Tuesday, July 14, 2009

I Think My Eyes Are Getting Better - Instead of a Big Dark Blur, I See a Big Light Blur

It probably won't surprise anyone to hear, but this isn't my only failed writing project. I've also got a journal - you know, those weird things that came before blogs that look like books, but are filled with blank pages on which people used to, like, actually write words and stuff, with pencils and pens and everything. I bought the thing two or three years ago, and in all that time I've managed to fill about two-thirds of it. Color me ambitious, I guess.

Besides the fact that I'm a lazy poot, one thing that keeps me from writing as much as I might is the notion of what good a journal entry really is in the first place. At (rare) times when I think it could be swell to pen something into the pages of posterity, I often find myself asking ... myself ... What's the point? Really? Why should I record the events and ideas and experiences of my life? Will it help me to make sense of things, to create some sort of closure or context out of the myriad pieces of my world? Maybe. But then, I thought Jesus was the Person to whom I should cast all my cares, commit all my plans - my very life. Is writing down and thinking through all of my existence going to afford me greater perspective, help, clarity, joy, or rest than a loving, all-knowing, all-powerful God?

Not that I don't believe writing things out can be useful. But a journal shouldn't be the ultimate way in which I deal with life. Nor should anything else, on that note, be it drugs, alcohol, sex, comfort food, reading, playing teh vid3o games, watching anime, or whatever other mechanism I might use to cope. (Here's looking at you, music collection.)*

And what does documenting memories and experiences really do for me anyway? Saves them for me to read later, and not much else. I could say the same for photos. So maybe journaling (not a real word), like photography, can just be a fun hobby - something to bring the enjoyment of remembrance and introspection. That's a thought I can get behind. I enjoy writing; for whatever reason, I also like the concept of having some record of myself. And reading over old entries can be an illuminating experience, too - if only to show how much of a self-conscious dufus I really was (naturally, I've changed heaps since then).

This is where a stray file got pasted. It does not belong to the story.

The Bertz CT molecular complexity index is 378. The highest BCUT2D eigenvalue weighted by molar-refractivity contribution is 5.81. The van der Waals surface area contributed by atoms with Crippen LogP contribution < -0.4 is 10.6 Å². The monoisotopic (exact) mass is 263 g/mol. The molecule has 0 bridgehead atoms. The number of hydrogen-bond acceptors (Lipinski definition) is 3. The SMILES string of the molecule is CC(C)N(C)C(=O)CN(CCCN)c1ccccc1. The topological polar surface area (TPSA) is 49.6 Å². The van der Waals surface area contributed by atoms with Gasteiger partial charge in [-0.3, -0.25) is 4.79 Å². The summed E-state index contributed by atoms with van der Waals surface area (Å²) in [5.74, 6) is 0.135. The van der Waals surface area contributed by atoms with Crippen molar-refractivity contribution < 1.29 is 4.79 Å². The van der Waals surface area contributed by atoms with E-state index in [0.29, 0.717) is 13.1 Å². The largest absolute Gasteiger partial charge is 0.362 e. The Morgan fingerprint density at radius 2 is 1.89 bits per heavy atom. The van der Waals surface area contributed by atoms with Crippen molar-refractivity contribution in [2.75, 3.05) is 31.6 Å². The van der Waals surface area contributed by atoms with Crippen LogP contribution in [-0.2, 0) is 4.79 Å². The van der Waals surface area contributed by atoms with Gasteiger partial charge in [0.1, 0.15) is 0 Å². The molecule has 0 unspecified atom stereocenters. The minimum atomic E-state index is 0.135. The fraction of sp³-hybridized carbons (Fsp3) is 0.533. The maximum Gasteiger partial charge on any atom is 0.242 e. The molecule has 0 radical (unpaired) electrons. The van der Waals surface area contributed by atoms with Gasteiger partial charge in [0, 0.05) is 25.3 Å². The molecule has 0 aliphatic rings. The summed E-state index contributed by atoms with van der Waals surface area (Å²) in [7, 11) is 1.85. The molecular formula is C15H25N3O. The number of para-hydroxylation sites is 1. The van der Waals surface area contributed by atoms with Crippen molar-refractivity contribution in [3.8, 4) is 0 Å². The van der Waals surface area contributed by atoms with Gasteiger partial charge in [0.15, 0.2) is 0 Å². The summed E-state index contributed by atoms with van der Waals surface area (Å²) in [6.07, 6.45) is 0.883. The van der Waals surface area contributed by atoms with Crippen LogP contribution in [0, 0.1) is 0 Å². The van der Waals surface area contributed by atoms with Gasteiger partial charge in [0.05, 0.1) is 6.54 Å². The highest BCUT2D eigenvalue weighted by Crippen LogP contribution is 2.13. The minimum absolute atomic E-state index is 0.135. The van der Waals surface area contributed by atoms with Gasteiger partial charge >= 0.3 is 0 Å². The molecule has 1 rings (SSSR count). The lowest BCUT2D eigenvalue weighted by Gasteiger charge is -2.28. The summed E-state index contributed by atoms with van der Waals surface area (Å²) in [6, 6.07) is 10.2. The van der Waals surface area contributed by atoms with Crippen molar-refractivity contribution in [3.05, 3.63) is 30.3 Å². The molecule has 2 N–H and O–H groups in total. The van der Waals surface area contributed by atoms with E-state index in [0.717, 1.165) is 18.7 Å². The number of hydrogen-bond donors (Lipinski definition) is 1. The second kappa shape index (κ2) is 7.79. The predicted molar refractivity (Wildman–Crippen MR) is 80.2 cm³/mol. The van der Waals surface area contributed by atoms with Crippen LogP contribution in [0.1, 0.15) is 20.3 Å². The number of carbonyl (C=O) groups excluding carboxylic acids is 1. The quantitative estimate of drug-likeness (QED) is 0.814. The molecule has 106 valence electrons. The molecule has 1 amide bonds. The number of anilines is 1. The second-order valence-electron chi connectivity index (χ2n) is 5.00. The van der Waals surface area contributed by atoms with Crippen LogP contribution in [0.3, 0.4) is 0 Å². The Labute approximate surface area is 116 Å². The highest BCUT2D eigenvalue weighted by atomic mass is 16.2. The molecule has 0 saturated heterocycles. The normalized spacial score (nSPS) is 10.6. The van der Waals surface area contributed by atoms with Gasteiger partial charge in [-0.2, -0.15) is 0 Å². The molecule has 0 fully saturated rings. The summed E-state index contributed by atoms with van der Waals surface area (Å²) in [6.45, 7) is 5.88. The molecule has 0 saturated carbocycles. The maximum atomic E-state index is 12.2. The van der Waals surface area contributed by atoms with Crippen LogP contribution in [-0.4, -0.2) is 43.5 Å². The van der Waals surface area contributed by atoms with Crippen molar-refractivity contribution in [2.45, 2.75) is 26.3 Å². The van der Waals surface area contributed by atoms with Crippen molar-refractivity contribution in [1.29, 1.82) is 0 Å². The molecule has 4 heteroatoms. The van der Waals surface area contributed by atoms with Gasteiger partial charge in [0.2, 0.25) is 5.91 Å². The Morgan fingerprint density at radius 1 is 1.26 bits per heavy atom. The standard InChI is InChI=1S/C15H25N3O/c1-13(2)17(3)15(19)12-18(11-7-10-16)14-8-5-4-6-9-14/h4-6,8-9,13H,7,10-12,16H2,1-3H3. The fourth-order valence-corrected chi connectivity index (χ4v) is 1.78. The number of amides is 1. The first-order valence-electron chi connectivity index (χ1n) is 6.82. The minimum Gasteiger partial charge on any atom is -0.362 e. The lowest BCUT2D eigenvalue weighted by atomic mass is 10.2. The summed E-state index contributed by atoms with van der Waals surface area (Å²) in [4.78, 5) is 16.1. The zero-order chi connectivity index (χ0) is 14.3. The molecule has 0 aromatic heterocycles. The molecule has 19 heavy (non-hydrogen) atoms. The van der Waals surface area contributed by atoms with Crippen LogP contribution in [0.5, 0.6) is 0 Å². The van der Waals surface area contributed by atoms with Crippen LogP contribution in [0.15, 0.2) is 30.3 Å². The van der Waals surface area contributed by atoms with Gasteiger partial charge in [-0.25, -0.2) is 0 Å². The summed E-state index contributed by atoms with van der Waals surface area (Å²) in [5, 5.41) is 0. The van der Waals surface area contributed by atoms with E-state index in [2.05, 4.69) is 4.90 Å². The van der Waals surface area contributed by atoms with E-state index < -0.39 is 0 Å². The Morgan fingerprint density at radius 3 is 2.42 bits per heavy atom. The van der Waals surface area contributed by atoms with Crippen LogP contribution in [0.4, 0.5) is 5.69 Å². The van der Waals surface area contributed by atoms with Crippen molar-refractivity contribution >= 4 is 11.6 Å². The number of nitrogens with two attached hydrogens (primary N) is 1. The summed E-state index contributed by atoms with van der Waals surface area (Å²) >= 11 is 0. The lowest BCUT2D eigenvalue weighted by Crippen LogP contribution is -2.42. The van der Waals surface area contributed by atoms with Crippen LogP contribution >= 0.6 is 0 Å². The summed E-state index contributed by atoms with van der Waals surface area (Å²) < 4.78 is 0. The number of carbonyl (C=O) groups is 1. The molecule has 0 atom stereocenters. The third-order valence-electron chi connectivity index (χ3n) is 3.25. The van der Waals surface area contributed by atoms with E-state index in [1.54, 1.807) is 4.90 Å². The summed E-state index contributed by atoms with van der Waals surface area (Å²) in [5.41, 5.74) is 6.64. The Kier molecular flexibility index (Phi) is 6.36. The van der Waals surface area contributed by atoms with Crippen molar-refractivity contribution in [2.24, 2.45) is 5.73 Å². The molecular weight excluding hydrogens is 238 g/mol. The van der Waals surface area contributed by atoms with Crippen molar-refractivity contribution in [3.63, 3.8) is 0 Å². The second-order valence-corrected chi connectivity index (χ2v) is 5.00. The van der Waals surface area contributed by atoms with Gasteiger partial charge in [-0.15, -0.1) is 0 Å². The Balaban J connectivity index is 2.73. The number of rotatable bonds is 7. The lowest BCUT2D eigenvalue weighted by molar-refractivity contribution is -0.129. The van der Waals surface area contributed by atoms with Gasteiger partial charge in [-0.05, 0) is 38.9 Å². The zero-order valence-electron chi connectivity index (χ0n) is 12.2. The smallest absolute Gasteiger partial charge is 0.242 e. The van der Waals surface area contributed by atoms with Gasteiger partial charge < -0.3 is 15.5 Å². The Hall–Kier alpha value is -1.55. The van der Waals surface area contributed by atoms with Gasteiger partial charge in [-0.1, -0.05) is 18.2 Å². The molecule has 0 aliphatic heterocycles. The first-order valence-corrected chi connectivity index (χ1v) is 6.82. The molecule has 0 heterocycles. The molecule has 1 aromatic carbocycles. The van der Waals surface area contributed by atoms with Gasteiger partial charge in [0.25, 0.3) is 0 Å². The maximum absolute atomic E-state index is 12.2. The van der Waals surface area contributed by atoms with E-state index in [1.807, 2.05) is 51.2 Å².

For anyone (unfortunate enough to have wasted his/her time) reading this, I'd like to hear your thoughts. Do you journal, or have you been captured by the slimy, writhing corporate sarlacc that is the Interwebz? Tell the ol' ISP what you love to write about. What issues, like mine, have you wrestled with? Do you have a favorite pen, or do you prefer to cheaply outsource the labor of writing to a weaker, subservient sibling to whom you dictate? Let the system work for you, I always say.

... you know, I bet Lando Calrissian kept a holo-journal. Facing the prospect of being slowly digested over a thousand years would give anyone some issues to sort out.


*Despite what I said, I'm not in any way a very "practicing" Christian. I made a choice long ago to live my own way, and it's gotten me a lot of strife, confusion, doubt, and worry, mixed in with some momentary pleasures. But despite my choices, I can't bring myself to deny what I once held fast.


EtherFox said...

I think you, like so many people, are afraid of death.

Writing your life's ups and downs, shortcomings and accomplishments, it's a way of enacting your own infinite existence.

That is, at least, the primary reason I keep myself from spilling all my life's details out at interval. It isn't that I don't think myself worthy, but simply that I think myself different. And very, acceptingly, mortal.

Salt Krakah said...

The connection you make between immortality and record-keeping is valid. But that is not my issue. While I may derive pleasure in that way from keeping a journal, my post was merely questioning what good such journaling is at all - how it should practically function and benefit.

My ultimate fear is not the end of life, acceptance, recognition; it is a lack of correct and meaningful value in the life I now live. And, thinking biblically, such fear is rooted in the uncertainties about my relationship to God.

And while I'm glad you've come to some terms with your mortal fate, I hope you haven't kicked writing entirely. :)